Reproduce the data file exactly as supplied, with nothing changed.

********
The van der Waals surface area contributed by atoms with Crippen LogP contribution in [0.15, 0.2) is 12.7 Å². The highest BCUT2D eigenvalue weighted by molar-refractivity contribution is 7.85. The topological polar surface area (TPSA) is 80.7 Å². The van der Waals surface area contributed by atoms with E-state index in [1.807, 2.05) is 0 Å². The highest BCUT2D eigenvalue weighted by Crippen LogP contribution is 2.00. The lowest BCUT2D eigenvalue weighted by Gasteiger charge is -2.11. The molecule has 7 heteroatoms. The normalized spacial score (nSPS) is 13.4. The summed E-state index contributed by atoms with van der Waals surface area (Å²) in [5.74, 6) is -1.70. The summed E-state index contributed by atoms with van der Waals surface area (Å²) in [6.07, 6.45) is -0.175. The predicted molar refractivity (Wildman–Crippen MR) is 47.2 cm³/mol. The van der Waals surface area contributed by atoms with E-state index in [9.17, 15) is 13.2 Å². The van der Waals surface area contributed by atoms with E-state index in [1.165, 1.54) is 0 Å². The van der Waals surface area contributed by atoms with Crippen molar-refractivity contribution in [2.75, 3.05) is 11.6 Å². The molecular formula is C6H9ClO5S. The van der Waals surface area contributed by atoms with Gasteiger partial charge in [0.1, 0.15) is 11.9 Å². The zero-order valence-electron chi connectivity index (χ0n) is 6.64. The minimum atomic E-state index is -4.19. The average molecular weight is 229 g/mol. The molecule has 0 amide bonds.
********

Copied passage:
The van der Waals surface area contributed by atoms with Crippen LogP contribution in [0.15, 0.2) is 12.7 Å². The highest BCUT2D eigenvalue weighted by molar-refractivity contribution is 7.85. The topological polar surface area (TPSA) is 80.7 Å². The van der Waals surface area contributed by atoms with E-state index in [1.807, 2.05) is 0 Å². The highest BCUT2D eigenvalue weighted by Crippen LogP contribution is 2.00. The lowest BCUT2D eigenvalue weighted by Gasteiger charge is -2.11. The molecule has 7 heteroatoms. The normalized spacial score (nSPS) is 13.4. The summed E-state index contributed by atoms with van der Waals surface area (Å²) in [5.74, 6) is -1.70. The summed E-state index contributed by atoms with van der Waals surface area (Å²) in [6.07, 6.45) is -0.175. The predicted molar refractivity (Wildman–Crippen MR) is 47.2 cm³/mol. The van der Waals surface area contributed by atoms with E-state index in [9.17, 15) is 13.2 Å². The van der Waals surface area contributed by atoms with E-state index in [1.165, 1.54) is 0 Å². The van der Waals surface area contributed by atoms with Crippen molar-refractivity contribution in [2.75, 3.05) is 11.6 Å². The molecular formula is C6H9ClO5S. The van der Waals surface area contributed by atoms with Gasteiger partial charge in [0.1, 0.15) is 11.9 Å². The zero-order valence-electron chi connectivity index (χ0n) is 6.64. The minimum atomic E-state index is -4.19. The average molecular weight is 229 g/mol. The molecule has 0 amide bonds.